It’s hard to predict when they will embrace something, or when they will start marking the minutes until we return to the car and start the journey home.
Yesterday was a freak show.
Ghent is this lovely little Flemish city. It is filled with charming 16th century architecture, three rivers, medieval bridges, gothic churches, and art masterpieces. It was even rated one of Lonely Planet's Top 10 Cities to see in 2011.
I tried to sell this little Belgian daytrip to my kids by offering a trip to a castle, a climb of a historic tower, Belgian chocolate, and later, as my arguments fell on disinterested ears, french fries.
I knew we were in trouble when we had not even left the parking garage before Jack started asking how long it would be until we could go back home.
In their defense, it was cold: damp and cold. But surely we should be able to see a few things?
Gravensteen is everything you’d want in a medieval structure. It was rough and ragged around the edges, “a Keep” Jack called it. It was built for defense, but later used as a prison.
Unlike the Tower of London, there were was no glossing over of the Gravensteen’s gory history here. They made it very clear that this place was used for torture and execution. They had a very informative display of torture devices, how long the torture could be endured, and which room was used for which application. When they started using life sized manikins to make their point, I had to get Audrey out of the room. They did have a cool guillotine complete with a burlap sack to catch the head. You don’t get an education like this every day. Any questions, kids?
My kids, on the other hand, were wishing themselves dead.
The whining had been a background noise throughout the castle, but now we were back out on the street. The thought that we would just wander around the old city until we saw a few things was too much for Jack. He started to plan a mutiny. When Audrey started crying because her hands were cold, I thought it was time to pack it up and go home.
Thank God for Belgian chocolate. We ducked into a little shop called Van Hoorebeke on Sint Baafsplein. This Victorian chocolate shop had curved glass counters and shelves filled with fresh chocolates. The aroma from the kitchen below was absolutely divine. While Audrey warmed up, Jack and Jordan made selections from the counter. For five euros in chocolate, I had bought myself some time.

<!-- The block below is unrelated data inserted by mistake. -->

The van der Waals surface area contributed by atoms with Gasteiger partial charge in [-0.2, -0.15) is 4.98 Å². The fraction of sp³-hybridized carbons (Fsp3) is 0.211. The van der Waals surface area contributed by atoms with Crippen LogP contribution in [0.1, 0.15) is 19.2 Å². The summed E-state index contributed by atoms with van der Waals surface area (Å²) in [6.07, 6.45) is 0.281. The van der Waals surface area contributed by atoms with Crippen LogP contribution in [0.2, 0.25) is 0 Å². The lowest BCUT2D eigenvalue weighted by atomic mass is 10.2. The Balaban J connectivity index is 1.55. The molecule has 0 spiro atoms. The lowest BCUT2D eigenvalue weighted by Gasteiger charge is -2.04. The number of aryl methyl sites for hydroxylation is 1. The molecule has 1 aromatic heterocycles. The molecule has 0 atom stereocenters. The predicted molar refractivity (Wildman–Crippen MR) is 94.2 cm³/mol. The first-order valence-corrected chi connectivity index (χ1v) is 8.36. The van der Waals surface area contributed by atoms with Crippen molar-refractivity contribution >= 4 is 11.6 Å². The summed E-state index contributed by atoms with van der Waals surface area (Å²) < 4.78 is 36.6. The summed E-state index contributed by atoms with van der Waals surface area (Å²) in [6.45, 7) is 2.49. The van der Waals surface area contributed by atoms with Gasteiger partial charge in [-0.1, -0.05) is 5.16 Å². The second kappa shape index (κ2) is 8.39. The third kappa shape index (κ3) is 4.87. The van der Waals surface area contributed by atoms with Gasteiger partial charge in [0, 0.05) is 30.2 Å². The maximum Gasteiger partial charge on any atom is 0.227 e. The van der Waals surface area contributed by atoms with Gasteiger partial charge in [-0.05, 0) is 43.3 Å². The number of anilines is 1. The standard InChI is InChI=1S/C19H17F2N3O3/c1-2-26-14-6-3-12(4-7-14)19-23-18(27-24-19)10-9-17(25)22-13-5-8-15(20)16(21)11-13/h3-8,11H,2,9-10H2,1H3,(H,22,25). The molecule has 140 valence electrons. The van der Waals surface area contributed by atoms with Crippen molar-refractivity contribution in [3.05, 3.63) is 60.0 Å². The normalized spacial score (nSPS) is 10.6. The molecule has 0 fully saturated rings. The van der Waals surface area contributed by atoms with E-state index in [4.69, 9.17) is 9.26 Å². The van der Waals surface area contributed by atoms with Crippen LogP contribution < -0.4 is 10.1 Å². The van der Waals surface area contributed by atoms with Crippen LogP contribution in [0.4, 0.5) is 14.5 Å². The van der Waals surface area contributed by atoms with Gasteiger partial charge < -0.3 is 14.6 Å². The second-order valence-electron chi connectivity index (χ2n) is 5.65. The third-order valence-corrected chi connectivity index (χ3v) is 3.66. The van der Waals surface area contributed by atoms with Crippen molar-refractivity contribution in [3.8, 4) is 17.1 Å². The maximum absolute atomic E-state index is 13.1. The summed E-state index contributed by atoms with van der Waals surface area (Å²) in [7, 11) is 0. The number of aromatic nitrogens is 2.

We ventured in to the Gothic church of St. Bavo, where I had heard the Flemish masterpiece “Adoration of the Mystic Lamb” had recently been restored. Access to the side chapel with the “Adoration” was four euros per person. I approached Walt and made my pitch. “Walt, there is a very famous early Flemish masterpiece here. It’s four euros to see it.” I watched Walt’s eyes glass over as I spoke.
There is an advantage to 15 years of marriage. You tend to be able to read your partner. I changed my tact and offered, “We could pay that four euros, or I could show you pictures of it on-line when we get home.” Walt broke into a large grin and we moved on.
If you’ve seen the “Adoration” by the van Eyck brothers, let me know if it was worth the money. I’m dying to know.
Cloth Hall, a world heritage site. We spent a few minutes at the merry-go-round. Then it was time to pack the kids up and head home. Jack smiled for the first time that afternoon.
Later, I had an interesting conversation with the kids about what kind of travel they like to do. They agreed that all trips should involve an amusement park with roller coasters, oh, and lots of kitty cats.
I think Flemish and Dutch Medieval cities are done for while. Too bad considering that there are about 50 amazing cities just like that around here. Sigh…